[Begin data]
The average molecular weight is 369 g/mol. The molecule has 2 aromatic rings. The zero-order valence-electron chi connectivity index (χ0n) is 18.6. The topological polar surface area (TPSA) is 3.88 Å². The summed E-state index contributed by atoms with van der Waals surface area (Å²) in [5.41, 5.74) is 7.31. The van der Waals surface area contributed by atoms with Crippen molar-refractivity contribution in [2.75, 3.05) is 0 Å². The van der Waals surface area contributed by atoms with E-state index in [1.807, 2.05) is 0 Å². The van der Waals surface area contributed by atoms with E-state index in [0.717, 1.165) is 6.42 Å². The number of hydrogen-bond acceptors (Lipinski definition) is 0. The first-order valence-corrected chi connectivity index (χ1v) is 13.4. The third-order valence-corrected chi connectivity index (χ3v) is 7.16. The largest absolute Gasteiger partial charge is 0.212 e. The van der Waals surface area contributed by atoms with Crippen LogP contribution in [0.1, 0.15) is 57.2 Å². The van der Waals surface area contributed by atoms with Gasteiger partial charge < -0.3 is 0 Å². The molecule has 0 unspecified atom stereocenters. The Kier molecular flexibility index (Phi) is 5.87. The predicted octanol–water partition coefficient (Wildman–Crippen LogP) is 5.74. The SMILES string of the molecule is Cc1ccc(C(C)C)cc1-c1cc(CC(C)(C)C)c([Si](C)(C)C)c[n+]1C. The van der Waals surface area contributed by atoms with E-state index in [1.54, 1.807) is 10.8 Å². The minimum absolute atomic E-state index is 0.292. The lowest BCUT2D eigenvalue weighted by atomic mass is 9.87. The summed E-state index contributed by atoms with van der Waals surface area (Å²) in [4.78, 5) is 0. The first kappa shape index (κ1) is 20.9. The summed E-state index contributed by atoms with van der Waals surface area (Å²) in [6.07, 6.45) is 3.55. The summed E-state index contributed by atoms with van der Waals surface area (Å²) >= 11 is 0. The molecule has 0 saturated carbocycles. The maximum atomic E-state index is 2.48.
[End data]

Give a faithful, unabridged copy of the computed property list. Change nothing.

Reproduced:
The average molecular weight is 369 g/mol. The molecule has 2 aromatic rings. The zero-order valence-electron chi connectivity index (χ0n) is 18.6. The topological polar surface area (TPSA) is 3.88 Å². The summed E-state index contributed by atoms with van der Waals surface area (Å²) in [5.41, 5.74) is 7.31. The van der Waals surface area contributed by atoms with Crippen molar-refractivity contribution in [2.75, 3.05) is 0 Å². The van der Waals surface area contributed by atoms with E-state index in [1.807, 2.05) is 0 Å². The van der Waals surface area contributed by atoms with E-state index in [0.717, 1.165) is 6.42 Å². The number of hydrogen-bond acceptors (Lipinski definition) is 0. The first-order valence-corrected chi connectivity index (χ1v) is 13.4. The third-order valence-corrected chi connectivity index (χ3v) is 7.16. The largest absolute Gasteiger partial charge is 0.212 e. The van der Waals surface area contributed by atoms with Crippen LogP contribution in [0.1, 0.15) is 57.2 Å². The van der Waals surface area contributed by atoms with Gasteiger partial charge < -0.3 is 0 Å². The molecule has 0 unspecified atom stereocenters. The Kier molecular flexibility index (Phi) is 5.87. The predicted octanol–water partition coefficient (Wildman–Crippen LogP) is 5.74. The SMILES string of the molecule is Cc1ccc(C(C)C)cc1-c1cc(CC(C)(C)C)c([Si](C)(C)C)c[n+]1C. The van der Waals surface area contributed by atoms with E-state index in [1.54, 1.807) is 10.8 Å². The minimum absolute atomic E-state index is 0.292. The lowest BCUT2D eigenvalue weighted by atomic mass is 9.87. The summed E-state index contributed by atoms with van der Waals surface area (Å²) in [4.78, 5) is 0. The first kappa shape index (κ1) is 20.9. The summed E-state index contributed by atoms with van der Waals surface area (Å²) in [6.07, 6.45) is 3.55. The summed E-state index contributed by atoms with van der Waals surface area (Å²) >= 11 is 0. The molecule has 0 saturated carbocycles. The maximum atomic E-state index is 2.48.